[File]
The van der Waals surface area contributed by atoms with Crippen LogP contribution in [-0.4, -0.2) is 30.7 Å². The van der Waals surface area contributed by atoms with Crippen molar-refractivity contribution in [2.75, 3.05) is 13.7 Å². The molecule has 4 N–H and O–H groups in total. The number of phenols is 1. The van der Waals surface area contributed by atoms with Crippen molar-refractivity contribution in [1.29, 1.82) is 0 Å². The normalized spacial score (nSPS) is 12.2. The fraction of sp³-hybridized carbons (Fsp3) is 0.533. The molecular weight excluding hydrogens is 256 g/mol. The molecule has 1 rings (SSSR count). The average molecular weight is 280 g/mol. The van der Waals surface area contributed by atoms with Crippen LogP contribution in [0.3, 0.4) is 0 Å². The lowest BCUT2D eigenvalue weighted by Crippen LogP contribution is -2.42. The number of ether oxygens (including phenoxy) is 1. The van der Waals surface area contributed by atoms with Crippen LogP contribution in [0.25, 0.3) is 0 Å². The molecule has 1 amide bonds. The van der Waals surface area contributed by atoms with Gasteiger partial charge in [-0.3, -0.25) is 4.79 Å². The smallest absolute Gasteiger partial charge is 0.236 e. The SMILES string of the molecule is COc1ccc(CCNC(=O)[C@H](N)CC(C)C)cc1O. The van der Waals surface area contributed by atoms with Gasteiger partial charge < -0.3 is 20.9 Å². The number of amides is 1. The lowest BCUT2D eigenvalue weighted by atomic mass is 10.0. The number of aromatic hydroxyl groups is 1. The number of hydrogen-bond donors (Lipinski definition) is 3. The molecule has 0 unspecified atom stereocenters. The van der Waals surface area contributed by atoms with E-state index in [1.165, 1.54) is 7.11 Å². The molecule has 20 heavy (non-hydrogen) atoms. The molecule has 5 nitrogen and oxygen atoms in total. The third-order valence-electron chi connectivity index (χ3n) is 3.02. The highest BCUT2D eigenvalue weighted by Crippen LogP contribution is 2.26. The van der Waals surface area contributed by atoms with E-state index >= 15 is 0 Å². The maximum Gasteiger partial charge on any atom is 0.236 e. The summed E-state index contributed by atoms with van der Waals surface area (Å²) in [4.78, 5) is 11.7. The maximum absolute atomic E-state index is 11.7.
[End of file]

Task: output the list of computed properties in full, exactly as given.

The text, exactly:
The van der Waals surface area contributed by atoms with Crippen LogP contribution in [-0.4, -0.2) is 30.7 Å². The van der Waals surface area contributed by atoms with Crippen molar-refractivity contribution in [2.75, 3.05) is 13.7 Å². The molecule has 4 N–H and O–H groups in total. The number of phenols is 1. The van der Waals surface area contributed by atoms with Crippen molar-refractivity contribution in [1.29, 1.82) is 0 Å². The normalized spacial score (nSPS) is 12.2. The fraction of sp³-hybridized carbons (Fsp3) is 0.533. The molecular weight excluding hydrogens is 256 g/mol. The molecule has 1 rings (SSSR count). The average molecular weight is 280 g/mol. The van der Waals surface area contributed by atoms with Crippen LogP contribution in [0.3, 0.4) is 0 Å². The lowest BCUT2D eigenvalue weighted by Crippen LogP contribution is -2.42. The number of ether oxygens (including phenoxy) is 1. The van der Waals surface area contributed by atoms with Crippen LogP contribution in [0.25, 0.3) is 0 Å². The molecule has 1 amide bonds. The van der Waals surface area contributed by atoms with Gasteiger partial charge in [-0.3, -0.25) is 4.79 Å². The smallest absolute Gasteiger partial charge is 0.236 e. The SMILES string of the molecule is COc1ccc(CCNC(=O)[C@H](N)CC(C)C)cc1O. The van der Waals surface area contributed by atoms with Gasteiger partial charge < -0.3 is 20.9 Å². The number of amides is 1. The lowest BCUT2D eigenvalue weighted by atomic mass is 10.0. The number of aromatic hydroxyl groups is 1. The number of hydrogen-bond donors (Lipinski definition) is 3. The molecule has 0 unspecified atom stereocenters. The van der Waals surface area contributed by atoms with E-state index in [1.165, 1.54) is 7.11 Å². The molecule has 20 heavy (non-hydrogen) atoms. The molecule has 5 nitrogen and oxygen atoms in total. The third-order valence-electron chi connectivity index (χ3n) is 3.02. The highest BCUT2D eigenvalue weighted by Crippen LogP contribution is 2.26. The van der Waals surface area contributed by atoms with E-state index >= 15 is 0 Å². The maximum Gasteiger partial charge on any atom is 0.236 e. The summed E-state index contributed by atoms with van der Waals surface area (Å²) in [4.78, 5) is 11.7. The maximum absolute atomic E-state index is 11.7.